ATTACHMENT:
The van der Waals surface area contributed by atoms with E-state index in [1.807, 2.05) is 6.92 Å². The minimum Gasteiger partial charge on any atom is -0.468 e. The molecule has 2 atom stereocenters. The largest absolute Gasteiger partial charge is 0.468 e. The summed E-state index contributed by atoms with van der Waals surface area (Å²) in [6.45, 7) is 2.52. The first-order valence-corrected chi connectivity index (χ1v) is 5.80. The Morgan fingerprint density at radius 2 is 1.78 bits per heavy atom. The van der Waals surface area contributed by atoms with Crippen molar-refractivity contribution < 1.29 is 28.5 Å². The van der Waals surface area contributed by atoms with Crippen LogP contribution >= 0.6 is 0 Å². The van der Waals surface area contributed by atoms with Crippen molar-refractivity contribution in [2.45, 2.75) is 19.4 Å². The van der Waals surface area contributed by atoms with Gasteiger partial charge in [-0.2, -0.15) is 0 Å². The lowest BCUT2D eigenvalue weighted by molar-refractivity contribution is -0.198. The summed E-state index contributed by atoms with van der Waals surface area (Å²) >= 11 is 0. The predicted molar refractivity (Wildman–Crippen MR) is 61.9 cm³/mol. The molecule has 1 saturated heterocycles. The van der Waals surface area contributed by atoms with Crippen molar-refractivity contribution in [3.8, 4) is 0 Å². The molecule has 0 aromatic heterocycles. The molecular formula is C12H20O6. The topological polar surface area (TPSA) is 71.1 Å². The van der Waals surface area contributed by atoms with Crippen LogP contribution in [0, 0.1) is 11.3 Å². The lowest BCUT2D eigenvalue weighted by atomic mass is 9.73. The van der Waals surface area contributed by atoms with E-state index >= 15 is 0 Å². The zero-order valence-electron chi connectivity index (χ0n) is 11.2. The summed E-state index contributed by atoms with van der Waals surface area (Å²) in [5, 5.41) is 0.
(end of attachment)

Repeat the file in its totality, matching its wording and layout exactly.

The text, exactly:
The van der Waals surface area contributed by atoms with E-state index in [1.807, 2.05) is 6.92 Å². The minimum Gasteiger partial charge on any atom is -0.468 e. The molecule has 2 atom stereocenters. The largest absolute Gasteiger partial charge is 0.468 e. The summed E-state index contributed by atoms with van der Waals surface area (Å²) in [6.45, 7) is 2.52. The first-order valence-corrected chi connectivity index (χ1v) is 5.80. The Morgan fingerprint density at radius 2 is 1.78 bits per heavy atom. The van der Waals surface area contributed by atoms with Crippen molar-refractivity contribution < 1.29 is 28.5 Å². The van der Waals surface area contributed by atoms with Crippen LogP contribution >= 0.6 is 0 Å². The van der Waals surface area contributed by atoms with Crippen molar-refractivity contribution in [2.45, 2.75) is 19.4 Å². The van der Waals surface area contributed by atoms with Gasteiger partial charge in [-0.2, -0.15) is 0 Å². The lowest BCUT2D eigenvalue weighted by molar-refractivity contribution is -0.198. The summed E-state index contributed by atoms with van der Waals surface area (Å²) >= 11 is 0. The predicted molar refractivity (Wildman–Crippen MR) is 61.9 cm³/mol. The molecule has 1 saturated heterocycles. The van der Waals surface area contributed by atoms with Crippen molar-refractivity contribution in [3.8, 4) is 0 Å². The molecule has 0 aromatic heterocycles. The molecular formula is C12H20O6. The topological polar surface area (TPSA) is 71.1 Å². The van der Waals surface area contributed by atoms with Crippen LogP contribution in [0, 0.1) is 11.3 Å². The lowest BCUT2D eigenvalue weighted by atomic mass is 9.73. The van der Waals surface area contributed by atoms with E-state index >= 15 is 0 Å². The zero-order valence-electron chi connectivity index (χ0n) is 11.2. The summed E-state index contributed by atoms with van der Waals surface area (Å²) in [5, 5.41) is 0.